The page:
Specific surface area of MgCl2 support was measured by Brunauer, Emmett, Teller (BET) Surface Area Method. A Tristar 3020 Surface Area Analyzer by Micromeritics was used. 30 mL of MgCl2 slurry was filtered to remove solvent and then re-slurried in 30 mL of hexane. The resulting slurry was filtered again under inert atmosphere and washed with additional hexane. This process was repeated once to yield a filtercake of MgCl2. Residual solvent was removed from the filtercake under vacuum. The filtercake was further dried on a Vac Prep 061 by Micromeritics using a 0.5 inch (1.27 cm) sample tube and a Transeal stopper designed for inert sample protection by loading a 0.2 g sample of the vacuum-dried MgCl2 into the tube under inert atmosphere with a Transeal stopper. The sample tube was connected to the Vac Prep 061 unit with nitrogen purging. The sample tube was treated with vacuum by opening the Transeal stopper and the evacuated tube was placed in a heating block with an aluminum tube protector. The sample was dried under the vacuum on the Vac Prep 061 unit at 110° C. for 3 hours. Afterward, nitrogen was introduced into the sample tube. The dried sample was allowed to cool to room temperature before disconnecting the sample tube from the Vac Prep 061 unit to give a fully dried sample. Under inert atmosphere, 0.1500 to 0.2000 g of the fully dried sample was transferred into a clean sample tube with a tube filler rod. The sample tube was then sealed with a Transeal stopper and connected to the Tristar 3020 instrument for surface area measurement. QUICKSTART method was used for acquiring data.

Density

Density is measured in accordance with ASTM D792 and reported in grams/cubic centimeter (g/cc or g/cm3).

Melt Index

Melt index (I2), is measured in accordance with ASTM D1238, under conditions of 190° C. and 2.16 kg of load. Melt Flow Index (I2) was obtained with a CEAST 7026 or an Instron MF20 instrument. The instruments followed ASTM D1238, Methods E and N. The melt index (I2) is reported in grams eluted per 10 minutes (g/10 min). The melt index I2 was used for polymer characterization. A higher I2 value may generally correlates to a lower Mw.

Gel Permeation Chromatography (GPC)

The chromatographic system consisted of a PolymerChar GPC-IR (Valencia, Spain) high temperature GPC chromatograph equipped with an internal IR5 infra-red detector (IR5) coupled to a Precision Detectors (Now Agilent Technologies) 2-angle laser light scattering (LS) detector Model 2040. For all Light scattering measurements, the 15 degree angle is used for measurement purposes. The autosampler oven compartment was set at 160° C. and the column compartment was set at 150° C. The columns used were 3 Agilent “Mixed B” 30 cm 20-micron linear mixed-bed columns. The chromatographic solvent used was 1,2,4 trichlorobenzene and contained 200 ppm of butylated hydroxytoluene (BHT). The solvent source was nitrogen sparged. The injection volume used was 200 microliters (μL) and the flow rate was 1.0 milliliters/minute (mL/min).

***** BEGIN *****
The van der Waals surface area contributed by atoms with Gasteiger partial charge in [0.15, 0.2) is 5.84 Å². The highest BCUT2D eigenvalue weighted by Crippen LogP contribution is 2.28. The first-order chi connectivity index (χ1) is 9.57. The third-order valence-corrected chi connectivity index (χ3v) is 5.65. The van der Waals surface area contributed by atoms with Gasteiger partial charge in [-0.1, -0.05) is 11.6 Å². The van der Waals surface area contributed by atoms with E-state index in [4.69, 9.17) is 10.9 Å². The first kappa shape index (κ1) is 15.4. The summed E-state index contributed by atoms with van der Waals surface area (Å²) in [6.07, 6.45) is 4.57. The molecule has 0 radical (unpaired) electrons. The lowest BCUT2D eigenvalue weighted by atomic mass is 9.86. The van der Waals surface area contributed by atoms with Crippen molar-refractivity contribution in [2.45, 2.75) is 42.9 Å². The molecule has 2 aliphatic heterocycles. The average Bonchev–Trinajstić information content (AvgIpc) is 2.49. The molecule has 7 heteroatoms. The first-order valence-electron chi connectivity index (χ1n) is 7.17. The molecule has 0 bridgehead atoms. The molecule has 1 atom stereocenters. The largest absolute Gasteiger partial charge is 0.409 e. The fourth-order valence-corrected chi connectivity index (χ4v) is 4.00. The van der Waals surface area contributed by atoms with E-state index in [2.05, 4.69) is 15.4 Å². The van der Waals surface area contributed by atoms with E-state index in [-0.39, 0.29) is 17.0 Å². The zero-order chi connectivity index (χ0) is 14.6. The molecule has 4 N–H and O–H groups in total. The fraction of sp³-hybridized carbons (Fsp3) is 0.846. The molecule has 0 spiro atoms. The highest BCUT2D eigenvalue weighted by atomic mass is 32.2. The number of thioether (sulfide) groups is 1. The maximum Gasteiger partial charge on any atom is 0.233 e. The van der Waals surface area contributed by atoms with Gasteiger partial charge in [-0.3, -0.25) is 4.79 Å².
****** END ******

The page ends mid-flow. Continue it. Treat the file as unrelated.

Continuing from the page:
Calibration of the GPC column set was performed with at least 20 narrow molecular weight distribution polystyrene standards with molecular weights ranging from 580 to 8,400,000 and were arranged in 6 “cocktail” mixtures with at least a decade of separation between individual molecular weights. The standards were purchased from Agilent Technologies. The polystyrene standards were prepared at 0.025 grams in 50 milliliters of solvent for molecular weights equal to or greater than 1,000,000, and 0.05 grams in 50 milliliters of solvent for molecular weights less than 1,000,000. The polystyrene standards were dissolved at 80 degrees Celsius (° C.) with gentle agitation for 30 minutes. The polystyrene standard peak molecular weights were converted to polyethylene molecular weights using Equation 1 (EQU. 1)(as described in Williams and Ward, J. Polym. Sci., Polym. Let., 6, 621 (1968)).:


Mpolyethylene=A×(Mpolystyrene)B  EQU. 1

where M is the molecular weight, A has a value of 0.4315 and B is equal to 1.0.

A fifth order polynomial was used to fit the respective polyethylene-equivalent calibration points. A small adjustment to A (from approximately 0.415 to 0.44) was made to correct for column resolution and band-broadening effects such that NIST standard NBS 1475 is obtained at 52,000 Mw.

The total plate count of the GPC column set was performed with Eicosane (prepared at 0.04 g in 50 milliliters of TCB and dissolved for 20 minutes with gentle agitation.) The plate count (Equation 2 (EQU. 2)) and symmetry (Equation 3 (EUQ. 3)) were measured on a 200 microliter injection according to the following equations:

Plate Count = 5.54 * ( ( R V Peak Max Peak Width at 1 2 height ) 2 EQU . 2

where RV is the retention volume in milliliters, the peak width is in milliliters, the peak max is the maximum height of the peak, and ½ height is ½ height of the peak maximum.

Symmetry = ( Rear Peak RV one tenth height - R V Peak max ) ( R V Peak max - Front Peak RV one tenth height ) EQU . 3